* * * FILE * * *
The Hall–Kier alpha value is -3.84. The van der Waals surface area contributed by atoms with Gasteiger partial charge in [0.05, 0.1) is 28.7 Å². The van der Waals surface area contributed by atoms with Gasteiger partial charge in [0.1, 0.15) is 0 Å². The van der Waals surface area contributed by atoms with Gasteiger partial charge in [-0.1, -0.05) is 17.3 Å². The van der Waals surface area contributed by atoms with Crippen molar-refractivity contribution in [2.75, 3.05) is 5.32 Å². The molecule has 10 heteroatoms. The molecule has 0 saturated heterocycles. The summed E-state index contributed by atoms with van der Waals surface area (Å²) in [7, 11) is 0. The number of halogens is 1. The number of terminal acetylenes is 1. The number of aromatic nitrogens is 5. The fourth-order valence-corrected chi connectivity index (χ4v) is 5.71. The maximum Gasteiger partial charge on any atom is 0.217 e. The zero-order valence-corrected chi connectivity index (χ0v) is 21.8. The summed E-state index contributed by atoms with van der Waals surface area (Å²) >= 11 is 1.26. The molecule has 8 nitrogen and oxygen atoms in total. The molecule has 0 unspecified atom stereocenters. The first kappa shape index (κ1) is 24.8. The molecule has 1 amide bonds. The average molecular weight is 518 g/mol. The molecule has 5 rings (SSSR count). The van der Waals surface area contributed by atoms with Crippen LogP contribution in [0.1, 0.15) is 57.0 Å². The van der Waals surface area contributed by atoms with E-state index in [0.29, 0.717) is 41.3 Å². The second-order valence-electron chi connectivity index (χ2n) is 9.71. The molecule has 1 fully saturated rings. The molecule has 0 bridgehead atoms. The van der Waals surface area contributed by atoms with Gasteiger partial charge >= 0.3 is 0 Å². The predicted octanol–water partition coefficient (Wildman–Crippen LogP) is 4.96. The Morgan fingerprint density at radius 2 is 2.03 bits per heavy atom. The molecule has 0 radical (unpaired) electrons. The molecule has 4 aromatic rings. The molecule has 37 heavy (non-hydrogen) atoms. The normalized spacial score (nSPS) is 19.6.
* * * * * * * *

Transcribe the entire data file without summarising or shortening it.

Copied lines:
The Hall–Kier alpha value is -3.84. The van der Waals surface area contributed by atoms with Gasteiger partial charge in [0.05, 0.1) is 28.7 Å². The van der Waals surface area contributed by atoms with Gasteiger partial charge in [0.1, 0.15) is 0 Å². The van der Waals surface area contributed by atoms with Gasteiger partial charge in [-0.1, -0.05) is 17.3 Å². The van der Waals surface area contributed by atoms with Crippen molar-refractivity contribution in [2.75, 3.05) is 5.32 Å². The molecule has 10 heteroatoms. The molecule has 0 saturated heterocycles. The summed E-state index contributed by atoms with van der Waals surface area (Å²) in [7, 11) is 0. The number of halogens is 1. The number of terminal acetylenes is 1. The number of aromatic nitrogens is 5. The fourth-order valence-corrected chi connectivity index (χ4v) is 5.71. The maximum Gasteiger partial charge on any atom is 0.217 e. The zero-order valence-corrected chi connectivity index (χ0v) is 21.8. The summed E-state index contributed by atoms with van der Waals surface area (Å²) >= 11 is 1.26. The molecule has 8 nitrogen and oxygen atoms in total. The molecule has 0 unspecified atom stereocenters. The first kappa shape index (κ1) is 24.8. The molecule has 1 amide bonds. The average molecular weight is 518 g/mol. The molecule has 5 rings (SSSR count). The van der Waals surface area contributed by atoms with Crippen LogP contribution in [0.1, 0.15) is 57.0 Å². The van der Waals surface area contributed by atoms with E-state index in [0.29, 0.717) is 41.3 Å². The second-order valence-electron chi connectivity index (χ2n) is 9.71. The molecule has 1 fully saturated rings. The molecule has 0 bridgehead atoms. The van der Waals surface area contributed by atoms with Gasteiger partial charge >= 0.3 is 0 Å². The predicted octanol–water partition coefficient (Wildman–Crippen LogP) is 4.96. The Morgan fingerprint density at radius 2 is 2.03 bits per heavy atom. The molecule has 0 radical (unpaired) electrons. The molecule has 4 aromatic rings. The molecule has 37 heavy (non-hydrogen) atoms. The normalized spacial score (nSPS) is 19.6.